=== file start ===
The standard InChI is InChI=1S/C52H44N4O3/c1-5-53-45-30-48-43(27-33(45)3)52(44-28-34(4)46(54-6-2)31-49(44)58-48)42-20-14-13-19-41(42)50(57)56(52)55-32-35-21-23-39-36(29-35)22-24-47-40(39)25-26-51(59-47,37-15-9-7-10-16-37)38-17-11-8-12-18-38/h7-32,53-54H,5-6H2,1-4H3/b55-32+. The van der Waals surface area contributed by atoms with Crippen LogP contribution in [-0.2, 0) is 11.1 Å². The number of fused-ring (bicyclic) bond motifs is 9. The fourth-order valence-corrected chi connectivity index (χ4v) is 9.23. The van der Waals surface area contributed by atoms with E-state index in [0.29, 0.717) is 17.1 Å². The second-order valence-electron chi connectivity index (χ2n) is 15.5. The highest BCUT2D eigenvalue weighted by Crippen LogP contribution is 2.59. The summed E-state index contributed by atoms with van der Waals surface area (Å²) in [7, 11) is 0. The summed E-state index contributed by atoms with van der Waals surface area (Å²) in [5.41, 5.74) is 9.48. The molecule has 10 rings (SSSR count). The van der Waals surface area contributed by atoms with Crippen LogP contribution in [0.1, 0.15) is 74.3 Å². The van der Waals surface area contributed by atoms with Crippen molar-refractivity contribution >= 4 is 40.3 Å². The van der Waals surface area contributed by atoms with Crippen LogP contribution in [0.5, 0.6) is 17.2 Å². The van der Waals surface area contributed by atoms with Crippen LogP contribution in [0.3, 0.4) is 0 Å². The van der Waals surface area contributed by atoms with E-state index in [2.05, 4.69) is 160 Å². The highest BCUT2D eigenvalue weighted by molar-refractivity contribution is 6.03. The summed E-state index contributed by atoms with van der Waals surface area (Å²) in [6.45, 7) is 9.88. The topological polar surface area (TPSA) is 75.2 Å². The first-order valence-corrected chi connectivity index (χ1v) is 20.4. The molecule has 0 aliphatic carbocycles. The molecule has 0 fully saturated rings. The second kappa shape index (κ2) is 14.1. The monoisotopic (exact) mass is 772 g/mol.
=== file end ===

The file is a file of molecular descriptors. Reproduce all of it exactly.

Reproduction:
The standard InChI is InChI=1S/C52H44N4O3/c1-5-53-45-30-48-43(27-33(45)3)52(44-28-34(4)46(54-6-2)31-49(44)58-48)42-20-14-13-19-41(42)50(57)56(52)55-32-35-21-23-39-36(29-35)22-24-47-40(39)25-26-51(59-47,37-15-9-7-10-16-37)38-17-11-8-12-18-38/h7-32,53-54H,5-6H2,1-4H3/b55-32+. The van der Waals surface area contributed by atoms with Crippen LogP contribution in [-0.2, 0) is 11.1 Å². The number of fused-ring (bicyclic) bond motifs is 9. The fourth-order valence-corrected chi connectivity index (χ4v) is 9.23. The van der Waals surface area contributed by atoms with E-state index in [0.29, 0.717) is 17.1 Å². The second-order valence-electron chi connectivity index (χ2n) is 15.5. The highest BCUT2D eigenvalue weighted by Crippen LogP contribution is 2.59. The summed E-state index contributed by atoms with van der Waals surface area (Å²) in [7, 11) is 0. The summed E-state index contributed by atoms with van der Waals surface area (Å²) in [5.41, 5.74) is 9.48. The molecule has 10 rings (SSSR count). The van der Waals surface area contributed by atoms with Crippen LogP contribution in [0.1, 0.15) is 74.3 Å². The van der Waals surface area contributed by atoms with Crippen molar-refractivity contribution >= 4 is 40.3 Å². The van der Waals surface area contributed by atoms with Crippen LogP contribution in [0.5, 0.6) is 17.2 Å². The van der Waals surface area contributed by atoms with Crippen LogP contribution in [0.3, 0.4) is 0 Å². The van der Waals surface area contributed by atoms with E-state index in [2.05, 4.69) is 160 Å². The highest BCUT2D eigenvalue weighted by molar-refractivity contribution is 6.03. The summed E-state index contributed by atoms with van der Waals surface area (Å²) in [6.45, 7) is 9.88. The topological polar surface area (TPSA) is 75.2 Å². The first-order valence-corrected chi connectivity index (χ1v) is 20.4. The molecule has 0 aliphatic carbocycles. The molecule has 0 fully saturated rings. The second kappa shape index (κ2) is 14.1. The monoisotopic (exact) mass is 772 g/mol.